Claire Cook loves writing about lonely women. Dissatisfied, disillusioned, insecure, unhappy women. They may be in their thirties and still single and lonely, or they may be married for several years and still feel lonely. In her novel, Ready To Fall, a 40-ish woman, Beth, has a husband, three kids, a nice home, and a satisfying job at a library. Some may ask: What else does she need for happiness? Well, her marriage has gone sour: Pete’s passion for her is gone, as well as his understanding and appreciation of her. Her role in life seems to be reduced to catering to her husband’s and children’s needs. Beth craves love and passion and romance, but she has stopped hoping that she’ll ever get them from her husband again.
So what does she do? She turns to cyberspace for solace, bombarding her neighbor, who has just separated from his wife, with e-mails, as well as tending to his house while he’s on a lengthy business trip. Despite his very short responses to her, or even lack thereof, Beth’s feelings for Thomas grow exponentially as her daily letters to him become longer and longer. She imagines herself in love with him and is ready for an affair. Some things that she writes to him are so embarrassing they belong only in her personal diary, but although she understands that, she doesn’t revise or delete anything; instead, she advises Thomas to just skip whatever he doesn’t find interesting. At some point she admits that she writes more to herself than to him, desperately needing to unload her feelings to someone.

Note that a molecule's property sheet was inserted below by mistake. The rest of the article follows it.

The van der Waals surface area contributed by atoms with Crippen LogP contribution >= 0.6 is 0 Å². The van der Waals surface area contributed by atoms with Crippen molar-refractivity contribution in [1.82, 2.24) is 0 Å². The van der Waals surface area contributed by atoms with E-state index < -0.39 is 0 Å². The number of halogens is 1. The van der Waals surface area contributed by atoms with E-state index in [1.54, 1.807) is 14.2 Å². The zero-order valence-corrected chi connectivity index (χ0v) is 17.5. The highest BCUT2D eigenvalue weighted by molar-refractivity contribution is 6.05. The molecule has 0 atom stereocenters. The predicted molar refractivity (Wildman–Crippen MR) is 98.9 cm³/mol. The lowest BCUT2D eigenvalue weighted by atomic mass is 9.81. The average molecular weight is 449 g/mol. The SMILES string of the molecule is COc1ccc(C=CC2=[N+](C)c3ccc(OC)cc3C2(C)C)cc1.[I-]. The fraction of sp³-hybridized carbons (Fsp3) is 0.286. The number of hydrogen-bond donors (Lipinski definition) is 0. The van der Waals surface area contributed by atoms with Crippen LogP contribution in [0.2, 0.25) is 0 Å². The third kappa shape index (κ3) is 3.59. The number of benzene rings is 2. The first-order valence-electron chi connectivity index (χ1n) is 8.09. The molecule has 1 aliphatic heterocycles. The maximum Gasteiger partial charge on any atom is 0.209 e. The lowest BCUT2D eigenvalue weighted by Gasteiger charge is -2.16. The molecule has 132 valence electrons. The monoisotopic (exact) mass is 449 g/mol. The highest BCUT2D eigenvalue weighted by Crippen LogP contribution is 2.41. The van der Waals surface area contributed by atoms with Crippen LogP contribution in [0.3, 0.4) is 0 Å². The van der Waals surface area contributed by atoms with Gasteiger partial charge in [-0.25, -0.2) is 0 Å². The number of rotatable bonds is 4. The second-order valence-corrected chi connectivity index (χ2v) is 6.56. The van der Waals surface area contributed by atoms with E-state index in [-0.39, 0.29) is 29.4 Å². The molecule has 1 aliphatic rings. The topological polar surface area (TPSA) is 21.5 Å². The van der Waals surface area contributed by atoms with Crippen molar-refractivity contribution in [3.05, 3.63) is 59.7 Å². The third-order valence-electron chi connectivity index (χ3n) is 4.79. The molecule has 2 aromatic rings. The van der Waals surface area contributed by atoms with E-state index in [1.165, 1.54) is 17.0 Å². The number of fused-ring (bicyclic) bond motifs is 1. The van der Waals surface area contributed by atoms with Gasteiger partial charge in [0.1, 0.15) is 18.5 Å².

Once, while strolling on the shore, she fantasizes about walking away from her present life and starting a new one. Just like Delia Grinstead, the protagonist in Anne Tyler’s novel, Ladder of Years, does when she picks up her pace and leaves her husband and kids behind and reinvents herself in a different city. (Don’t we all wish we could do just that, at one point or another, at least for a few days?) But that would be a transition from one extreme to another, from selflessness to selfishness. Beth doesn’t do that. Instead, she goes on a week-long retreat with a group of women, where they engage in lots of activities that help them understand who they are now and define themselves. It’s an enviously fun trip, in my opinion. Just women, chatting, laughing, bonding.
In conclusion, I must say that although Beth’s behavior borders on ridiculous and even pathetic sometimes, you still can’t help but sympathize with this sensitive, impressionable woman who wishes to regain what she has lost.